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Created in 1892 primarily to promote visual arts, the museum is set up with several large and open viewing rooms. Do not miss the Native American collection, and the artists' works featured in the European collection will also surprise you. Also check out the North Wing's Jubitz Center, which houses modern and contemporary art. In the spring, the museum's Northwest Film Center hosts the annual Jewish Film Festival.
Walk through the grand plaza and step into Oregon's past. Located in Portland's cultural district, The Oregon Historical Society has bountiful collections of historical artifacts, photographs, moving pictures, maps and more. Many exhibits are interactive, and the atmosphere is friendly. The museum is very well-maintained and curated in a way to provide easy navigation, it appears as though you are living history as you navigate your way through the interior. The center's shop is full of Native American jewelry, baskets and pots. The book collection covers all of the Northwest's history for adults and children.
Oregon Museum of Science and Industry (OMSI) offers halls dedicated to earth science, life science, computers, chemistry, traveling exhibits and hands-on exhibits, a planetarium, the Empirical Theater, a submarine to tour, a motion simulator ride and a cafe. The museum, through its various games and interactive displays, offers an opportunity to exercise the grey cells and leave with more knowledge and information.
Portland is called the "Rose City" for a reason. These public gardens were established in 1917 and set above the cityscape of Downtown Portland. They are the oldest official public rose gardens in the United States and the only place in North America that can officially issue recognized awards for hybrid roses grown around the world. The best time of the year for viewing is during the summer, when the fragrant blooms begin to appear and continue until frost.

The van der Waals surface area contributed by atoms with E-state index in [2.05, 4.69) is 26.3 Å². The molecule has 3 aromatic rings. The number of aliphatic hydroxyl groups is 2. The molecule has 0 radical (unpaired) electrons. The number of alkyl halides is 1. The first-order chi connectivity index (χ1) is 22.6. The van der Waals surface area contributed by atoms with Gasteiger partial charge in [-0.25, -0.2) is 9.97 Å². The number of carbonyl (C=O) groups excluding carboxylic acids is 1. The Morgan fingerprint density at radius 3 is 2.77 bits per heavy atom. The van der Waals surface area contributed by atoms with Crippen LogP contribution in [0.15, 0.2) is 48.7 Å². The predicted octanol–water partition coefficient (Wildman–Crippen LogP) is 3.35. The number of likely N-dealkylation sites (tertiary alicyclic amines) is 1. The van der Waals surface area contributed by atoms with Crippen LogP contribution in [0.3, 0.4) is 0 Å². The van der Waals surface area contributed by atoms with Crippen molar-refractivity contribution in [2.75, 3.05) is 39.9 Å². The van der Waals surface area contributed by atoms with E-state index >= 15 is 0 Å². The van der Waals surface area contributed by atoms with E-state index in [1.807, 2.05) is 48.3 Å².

Portland Japanese Garden includes waterfalls, koi filled ponds, a wisteria arbor and even a tea-house that was built in Japan with ancient construction techniques. It features five unique gardens. The Strolling Pond contains the five-tiered stone pagoda lantern given to Portland in 1963 by Sapporo, Portland's sister city in Japan. Many events are observed in the gardens, including Children's Day, the Tanabata Star Festival and the Obon Spirit Festival. Garden curators also offer classes in Japanese culture and gardening techniques.
Henry Pittock, founder of Portland's Oregonian newspaper, built this spectacular mansion in 1914 and lived there until his death in 1919. This stately mansion was created in the style of a French Renaissance chateau and boasts three floors plus an incredible view of the city. The mansion is now a museum and showcases local history through artifacts and exhibits. Guests can tour the mansion and even book space for private functions.
The Oregon Zoo houses animals from all parts of the world. Spread over 64 acres of land, there's always something to see. Here one can observe animals in their natural habitats, including elephants, bears, penguins and monkeys. Hop aboard the train for a zoo tour or rent a special stroller wagon for the kids. After a busy day of animal watching, enjoy a waffle ice cream cone from the snack bar, dine at the on site cafe or enjoy a picnic lunch on the lawn.
This 24.5-mile (39.5 kilometer) trail leads you through the city. Starting at the World Forestry Center, the trail strings together some of Portland's best nature attractions, Hoyt Arboretum, the Audubon Society and Forest Park. The terrain depends on what portion of the trail you tackle, from the very hilly area of Washington Park to the more gradual ten northern-most miles of the trail. Maps are available at the trail head. For outdoor lovers, a hike along these trail comes most recommended, as you are sure to capture scenic vistas along with occasional encounters of exotic plants and birds.